Seven Ways To Reconnect With Your Muse


Happy New Year Dear Friends!!!!!

I hope that your 2016 is off to a fantastic start!  I have some exciting new things planned for Dirty Footprints Studio this year — including weekly guest posts every Wednesday written by the amazing artists that are my Peer Mentors in this year’s session of IGNITE (which happened to sell out in December and starts on Monday!)

IGNITE Peer Mentors are women who successfully completed my IGNITE Online Intensive and are eager to deepen their own skills and intentions as heart guided artists by mentoring a new circle of women in IGNITE.  This is the first year that I am incorporating Peer Mentors into my program and I am absolutely thrilled to work side-by-side with such an inspiring bunch!  

So with great honor and joy, I introduce to you IGNITE Peer Mentor: Mixy Gregory who is kicking off our IGNITE Wednesday series with a fun little tip-sheet on how to reconnect with your muse!  

With Love, Connie 


Seven Ways To Reconnect With Your Muse

1. Hone a practice you usually veer away from – do you avoid drawing in perspective? or faces and hands? Or exploring new media? Confront where you want to retreat! Challenge yourself to just try, dedicate five minutes a day for a week and see what difference it makes. 

2. Reconnect with the past. Not your past – the big universal past. Being in the woods, the desert, gazing out to sea or up into the sky. Spending time in nature is timeless. These are the views that haven’t changed since our ancestors walked these steps. Close the gap of centuries to feel the connection.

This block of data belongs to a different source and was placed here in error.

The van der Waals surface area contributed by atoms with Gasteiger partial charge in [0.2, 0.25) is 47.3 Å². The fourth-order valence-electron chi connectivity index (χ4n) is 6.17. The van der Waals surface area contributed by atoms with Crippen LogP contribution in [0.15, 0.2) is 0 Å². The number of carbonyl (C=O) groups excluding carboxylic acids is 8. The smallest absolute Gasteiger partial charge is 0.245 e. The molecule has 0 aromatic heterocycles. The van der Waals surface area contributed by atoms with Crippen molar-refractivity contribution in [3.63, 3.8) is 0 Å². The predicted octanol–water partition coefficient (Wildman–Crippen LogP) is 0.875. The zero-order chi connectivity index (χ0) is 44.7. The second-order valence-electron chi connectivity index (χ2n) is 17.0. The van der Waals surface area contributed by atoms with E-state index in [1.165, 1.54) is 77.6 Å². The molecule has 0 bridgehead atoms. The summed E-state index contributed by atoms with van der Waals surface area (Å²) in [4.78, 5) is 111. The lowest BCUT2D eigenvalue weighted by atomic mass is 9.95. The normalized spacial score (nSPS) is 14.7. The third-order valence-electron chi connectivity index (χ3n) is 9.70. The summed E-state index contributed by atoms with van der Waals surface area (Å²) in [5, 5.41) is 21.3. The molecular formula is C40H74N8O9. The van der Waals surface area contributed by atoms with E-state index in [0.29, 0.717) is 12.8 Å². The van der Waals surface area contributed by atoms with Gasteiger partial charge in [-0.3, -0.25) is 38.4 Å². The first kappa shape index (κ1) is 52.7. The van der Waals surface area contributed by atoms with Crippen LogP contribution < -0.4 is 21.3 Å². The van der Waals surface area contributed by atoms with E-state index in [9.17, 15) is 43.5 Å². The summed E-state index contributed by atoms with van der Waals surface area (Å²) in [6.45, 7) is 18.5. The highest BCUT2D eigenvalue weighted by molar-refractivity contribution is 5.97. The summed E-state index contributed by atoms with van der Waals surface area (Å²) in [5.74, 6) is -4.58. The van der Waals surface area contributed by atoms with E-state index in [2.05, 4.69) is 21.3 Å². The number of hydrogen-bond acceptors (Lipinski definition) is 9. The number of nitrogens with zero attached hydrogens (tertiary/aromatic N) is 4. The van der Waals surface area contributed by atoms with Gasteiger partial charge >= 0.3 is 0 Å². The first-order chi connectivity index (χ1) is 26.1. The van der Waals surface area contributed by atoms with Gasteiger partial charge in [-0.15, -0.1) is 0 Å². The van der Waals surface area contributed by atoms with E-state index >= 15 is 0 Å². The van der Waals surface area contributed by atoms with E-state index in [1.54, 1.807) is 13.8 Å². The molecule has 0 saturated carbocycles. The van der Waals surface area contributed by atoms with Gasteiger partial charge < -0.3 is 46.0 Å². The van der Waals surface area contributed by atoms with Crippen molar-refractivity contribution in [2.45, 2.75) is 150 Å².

3. Feed your mind with fresh imagery: look for the patterns and shapes in the everyday – in nature, in architecture, in the people around you. See the colour combinations, listen for rhythms and tunes. Explore your environment. Let your imagination run barefoot. 

4. Step away from the usual and explore someplace new: do you avoid lettering or sewing or getting paint on your hands? Are you always 2D or 3D? Working big or focusing on the miniature? If you don’t like it there then coming home will be so sweet. Or you might find you want to stay. 

5. Choose just one colour, or shape, one medium or one way of mark making. Or choose a word and explore all its meanings, its nuances and definitions. How does it sound and look and feel in different languages? Dig deep to explore. Explore for a page, a week, a project, a duration of your choosing – but just past the point you feel it’s exhausted. Then some more. Stretch yourself! 

6. Escape. Unplug & go analogue for a while! Switch off the media – put away the phone, leave the computer, the TV, even the music. Cut off the input and give your thoughts some space to swim, take time to listen to your senses. Delight in feeling your breath, follow its movement through you. Watch your thoughts as they pass by. 

7. Develop a regular practice, from art journaling to daily writing, a meditation or breath practice with affirmations. Make it a routine. Allow yourself the grace. Honour your muse. The outcome is only one of the benefits, as a regular practice offers up unexpected findings of self-discovery. 


PennGregoryToday’s Guest Post was written by Mixy Gregory, Peer Mentor for IGNITE 2016.  Here is a little about Mixy…

I love giving new life to recycled and found materials, the challenge of re-invention, discovering new ways of combining and contrasting. Whether I’m painting or filming, sewing or sculpting, most of all, I love to play.

I’m endlessly fascinated by theories of consciousness and thought and I’m driven by the need to find ways to create and visually interpret my thoughts. Creativity is a meditation, my expression, my purpose, it’s the way I make sense of the world.

I get inspiration from music, from nature, books, the wonderful wealth of treasure online, and from my friends. I always have a few different projects running in parallel. This keeps my energy levels high, and ideas can bounce freely between them.  My latest projects have involved collage, 3d sculpture and video – I’m always looking for new combinations and new ways of playing. 

Mixy resides in Amersham, Buckinghamshire, United Kingdom and can be found online HERE.


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